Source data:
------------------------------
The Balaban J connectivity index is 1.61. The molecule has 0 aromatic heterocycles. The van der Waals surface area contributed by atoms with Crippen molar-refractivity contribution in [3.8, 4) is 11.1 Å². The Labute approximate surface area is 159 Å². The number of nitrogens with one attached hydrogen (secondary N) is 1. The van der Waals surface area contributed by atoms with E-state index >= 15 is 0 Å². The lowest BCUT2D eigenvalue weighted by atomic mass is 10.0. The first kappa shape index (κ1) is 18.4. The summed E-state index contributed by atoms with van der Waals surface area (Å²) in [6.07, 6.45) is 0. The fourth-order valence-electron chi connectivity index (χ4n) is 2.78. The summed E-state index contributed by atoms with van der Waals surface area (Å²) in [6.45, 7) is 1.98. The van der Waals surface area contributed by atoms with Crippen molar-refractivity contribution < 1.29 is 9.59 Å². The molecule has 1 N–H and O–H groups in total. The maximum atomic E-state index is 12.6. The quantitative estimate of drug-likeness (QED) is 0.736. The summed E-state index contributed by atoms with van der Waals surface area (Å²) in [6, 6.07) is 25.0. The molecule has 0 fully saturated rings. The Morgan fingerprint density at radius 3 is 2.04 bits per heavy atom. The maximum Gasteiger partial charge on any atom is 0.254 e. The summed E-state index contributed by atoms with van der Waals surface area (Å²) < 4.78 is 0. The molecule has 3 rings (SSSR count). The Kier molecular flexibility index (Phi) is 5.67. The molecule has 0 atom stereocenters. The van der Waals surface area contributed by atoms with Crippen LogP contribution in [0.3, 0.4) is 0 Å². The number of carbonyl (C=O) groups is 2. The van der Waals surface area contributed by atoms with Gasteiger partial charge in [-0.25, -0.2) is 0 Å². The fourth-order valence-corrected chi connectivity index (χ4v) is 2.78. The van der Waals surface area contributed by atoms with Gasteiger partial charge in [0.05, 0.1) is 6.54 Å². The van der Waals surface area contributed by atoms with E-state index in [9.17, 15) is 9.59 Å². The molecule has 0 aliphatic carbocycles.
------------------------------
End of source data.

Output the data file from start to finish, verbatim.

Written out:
The Balaban J connectivity index is 1.61. The molecule has 0 aromatic heterocycles. The van der Waals surface area contributed by atoms with Crippen molar-refractivity contribution in [3.8, 4) is 11.1 Å². The Labute approximate surface area is 159 Å². The number of nitrogens with one attached hydrogen (secondary N) is 1. The van der Waals surface area contributed by atoms with E-state index >= 15 is 0 Å². The lowest BCUT2D eigenvalue weighted by atomic mass is 10.0. The first kappa shape index (κ1) is 18.4. The summed E-state index contributed by atoms with van der Waals surface area (Å²) in [6.07, 6.45) is 0. The fourth-order valence-electron chi connectivity index (χ4n) is 2.78. The summed E-state index contributed by atoms with van der Waals surface area (Å²) in [6.45, 7) is 1.98. The van der Waals surface area contributed by atoms with Crippen molar-refractivity contribution < 1.29 is 9.59 Å². The molecule has 1 N–H and O–H groups in total. The maximum atomic E-state index is 12.6. The quantitative estimate of drug-likeness (QED) is 0.736. The summed E-state index contributed by atoms with van der Waals surface area (Å²) in [6, 6.07) is 25.0. The molecule has 0 fully saturated rings. The Morgan fingerprint density at radius 3 is 2.04 bits per heavy atom. The maximum Gasteiger partial charge on any atom is 0.254 e. The summed E-state index contributed by atoms with van der Waals surface area (Å²) < 4.78 is 0. The molecule has 3 rings (SSSR count). The Kier molecular flexibility index (Phi) is 5.67. The molecule has 0 atom stereocenters. The van der Waals surface area contributed by atoms with Crippen LogP contribution in [0.3, 0.4) is 0 Å². The number of carbonyl (C=O) groups is 2. The van der Waals surface area contributed by atoms with Gasteiger partial charge in [-0.25, -0.2) is 0 Å². The fourth-order valence-corrected chi connectivity index (χ4v) is 2.78. The van der Waals surface area contributed by atoms with Gasteiger partial charge in [0.05, 0.1) is 6.54 Å². The van der Waals surface area contributed by atoms with E-state index in [9.17, 15) is 9.59 Å². The molecule has 0 aliphatic carbocycles.